Anthony Trollope, Can You Forgive Her?: Vol. 2, Ch. 17

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Chapter LVII: Showing How the Wild Beast Got Himself Back from the Mountains 

About eleven o'clock on that night,—the night of the day on which Kate Vavasor's arm had been broken,—there came a gentle knock at Kate's bedroom door. There was nothing surprising in this, as of all the household Kate only was in bed. Her aunt was sitting at this time by her bedside, and the doctor, who had been summoned from Penrith and who had set her broken arm, was still in the house, talking over the accident with John Vavasor in the dining-room, before he proceeded back on his journey home.

"She will do very well," said the doctor. "It's only a simple fracture. I'll see her the day after to-morrow."

"Is it not odd that such an accident should come from a fall whilst walking?" asked Mr Vavasor.

The doctor shrugged his shoulders. "One never can say how anything may occur," said he. "I know a young woman who broke the os femoris by just kicking her cat;—at least, she said she did."

"Indeed! I suppose you didn't take any trouble to inquire?"

"Not much. My business was with the injury, not with the way she got it. Somebody did make inquiry, but she stuck to her story and nothing came of it. Good night, Mr Vavasor. Don't trouble her with questions till she has had some hours' sleep, at any rate." Then the doctor went, and John Vavasor was left alone, standing with his back to the dining-room fire.

There had been so much trouble and confusion in the house since Kate had fainted, almost immediately upon her reaching home, that Mr Vavasor had not yet had time to make up his mind as to the nature of the accident which had occurred. Mrs Greenow had at once ascertained that the bone was broken, and the doctor had been sent for. Luckily he had been found at home, and had reached the Hall a little before ten o'clock. In the meantime, as soon as Kate recovered her senses, she volunteered her account of what had occurred.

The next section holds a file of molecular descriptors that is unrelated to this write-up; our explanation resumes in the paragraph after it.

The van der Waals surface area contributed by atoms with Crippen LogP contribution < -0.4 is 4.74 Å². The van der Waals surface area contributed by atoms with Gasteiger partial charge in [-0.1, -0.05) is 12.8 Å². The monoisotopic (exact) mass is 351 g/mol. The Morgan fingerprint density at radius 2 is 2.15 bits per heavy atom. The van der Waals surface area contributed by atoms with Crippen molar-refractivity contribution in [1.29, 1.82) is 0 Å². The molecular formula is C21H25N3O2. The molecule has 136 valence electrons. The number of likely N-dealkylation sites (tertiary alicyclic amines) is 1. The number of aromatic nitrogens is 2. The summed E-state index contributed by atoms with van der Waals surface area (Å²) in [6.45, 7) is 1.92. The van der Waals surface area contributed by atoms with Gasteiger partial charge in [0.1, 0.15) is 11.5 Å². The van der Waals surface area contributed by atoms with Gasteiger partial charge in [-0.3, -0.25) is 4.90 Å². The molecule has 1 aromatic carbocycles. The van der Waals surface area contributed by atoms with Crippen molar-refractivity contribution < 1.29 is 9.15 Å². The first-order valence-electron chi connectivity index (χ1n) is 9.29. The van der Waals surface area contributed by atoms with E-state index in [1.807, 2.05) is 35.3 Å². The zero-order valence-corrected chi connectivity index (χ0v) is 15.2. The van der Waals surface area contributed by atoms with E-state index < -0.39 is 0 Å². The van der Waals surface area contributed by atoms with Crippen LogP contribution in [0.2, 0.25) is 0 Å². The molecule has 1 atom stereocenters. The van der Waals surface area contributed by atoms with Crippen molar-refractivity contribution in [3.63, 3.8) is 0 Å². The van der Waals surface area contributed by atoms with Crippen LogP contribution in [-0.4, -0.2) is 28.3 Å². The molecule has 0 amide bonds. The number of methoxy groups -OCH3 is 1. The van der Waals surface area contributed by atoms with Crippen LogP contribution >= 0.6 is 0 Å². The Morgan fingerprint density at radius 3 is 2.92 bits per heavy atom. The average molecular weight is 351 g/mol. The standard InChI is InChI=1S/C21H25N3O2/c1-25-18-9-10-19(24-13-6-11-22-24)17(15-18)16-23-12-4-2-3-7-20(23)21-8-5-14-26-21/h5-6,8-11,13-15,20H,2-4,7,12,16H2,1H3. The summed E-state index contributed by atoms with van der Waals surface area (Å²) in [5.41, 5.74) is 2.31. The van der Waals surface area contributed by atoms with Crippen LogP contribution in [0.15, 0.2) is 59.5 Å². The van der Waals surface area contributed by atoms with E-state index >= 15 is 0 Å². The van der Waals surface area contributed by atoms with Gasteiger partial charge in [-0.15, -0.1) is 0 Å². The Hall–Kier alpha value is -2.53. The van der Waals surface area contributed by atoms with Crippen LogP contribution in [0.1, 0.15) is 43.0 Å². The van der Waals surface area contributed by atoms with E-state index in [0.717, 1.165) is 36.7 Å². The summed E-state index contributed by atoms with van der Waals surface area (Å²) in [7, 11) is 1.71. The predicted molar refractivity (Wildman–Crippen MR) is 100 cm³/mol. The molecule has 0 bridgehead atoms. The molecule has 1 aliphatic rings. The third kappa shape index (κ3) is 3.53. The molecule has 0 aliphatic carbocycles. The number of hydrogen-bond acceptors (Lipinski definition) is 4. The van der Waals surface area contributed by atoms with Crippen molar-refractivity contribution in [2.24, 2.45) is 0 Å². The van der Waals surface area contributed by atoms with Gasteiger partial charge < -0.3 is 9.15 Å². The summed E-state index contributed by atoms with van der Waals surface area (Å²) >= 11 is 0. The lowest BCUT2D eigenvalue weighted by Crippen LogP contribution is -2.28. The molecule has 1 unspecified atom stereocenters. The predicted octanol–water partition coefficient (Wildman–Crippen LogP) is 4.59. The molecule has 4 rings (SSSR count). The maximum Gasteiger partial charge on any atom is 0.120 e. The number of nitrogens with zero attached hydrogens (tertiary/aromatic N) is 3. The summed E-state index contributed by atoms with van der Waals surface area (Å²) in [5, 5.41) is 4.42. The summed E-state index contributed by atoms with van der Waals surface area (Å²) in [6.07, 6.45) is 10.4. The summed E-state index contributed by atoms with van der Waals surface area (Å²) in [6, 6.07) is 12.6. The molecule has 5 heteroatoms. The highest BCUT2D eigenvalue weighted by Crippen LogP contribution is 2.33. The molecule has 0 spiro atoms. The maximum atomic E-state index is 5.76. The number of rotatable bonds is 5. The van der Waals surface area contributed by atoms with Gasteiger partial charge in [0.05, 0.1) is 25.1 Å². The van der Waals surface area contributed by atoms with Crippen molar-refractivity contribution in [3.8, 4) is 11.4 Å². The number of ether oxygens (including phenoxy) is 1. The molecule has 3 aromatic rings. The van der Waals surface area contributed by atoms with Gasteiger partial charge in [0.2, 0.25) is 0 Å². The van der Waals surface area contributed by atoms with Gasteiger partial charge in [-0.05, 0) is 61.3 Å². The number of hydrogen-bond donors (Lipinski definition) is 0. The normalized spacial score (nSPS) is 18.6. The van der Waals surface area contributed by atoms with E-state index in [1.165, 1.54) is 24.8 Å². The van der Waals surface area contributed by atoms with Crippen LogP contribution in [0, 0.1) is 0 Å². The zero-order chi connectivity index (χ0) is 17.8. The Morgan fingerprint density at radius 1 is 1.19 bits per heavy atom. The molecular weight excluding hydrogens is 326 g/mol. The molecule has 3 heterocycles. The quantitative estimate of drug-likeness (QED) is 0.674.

Her brother had quarrelled with her about the will, she said, and had left her abruptly on the mountain. She had fallen, she went on to say, as she turned from him, and had at once found that she had hurt herself. But she had been too angry with him to let him know it; and, indeed, she had not known the extent herself till he had passed out of her sight. This was her story; and there was nothing in it that was false by the letter, though there was much that was false in the spirit. It was certainly true that George had not known that she was injured. It was true that she had asked him for no help. It was true, in one sense, that she had fallen, and it was true that she had not herself known how severe had been the injury done to her till he had gone beyond the reach of her voice. But she repressed all mention of his violence, and when she was pressed as to the nature of the quarrel, she declined to speak further on that matter.

Neither her uncle nor her aunt believed her. That was a matter of course, and she knew that they did not believe her. George's absence, their recent experience of his moods, and the violence by which her arm must have been broken, made them certain that Kate had more to tell if she chose to tell it. But in her present condition they could not question her. Mrs Greenow did ask as to the probability of her nephew's return.

"I can only tell you," said Kate, "that he went away across the Fell in the direction of Bampton. Perhaps he has gone on to Penrith. He was very angry with us all; and as the house is not his own, he has probably resolved that he will not stay another night under the roof. But, who can say? He is not in his senses when he is angered."

John Vavasor, as he stood alone after the doctor's departure, endeavoured to ascertain the truth by thinking of it. "I am sure," he said to himself, "that the doctor suspects that there has been violence. I know it from his tone, and I can see it in his eye. But how to prove it? and would there be good in proving it? Poor girl! Will it not be better for her to let it pass as though we believed her story?" He made up his mind that it would be better. Why should he take upon himself the terrible task of calling this insane relation to account for an act which he could not prove? The will itself, without that trouble, would give him trouble enough. Then he began to long that he was back at his club, and to think that the signing-room in Chancery Lane was not so bad. And so he went up to his bed, calling at Kate's door to ask after the patient.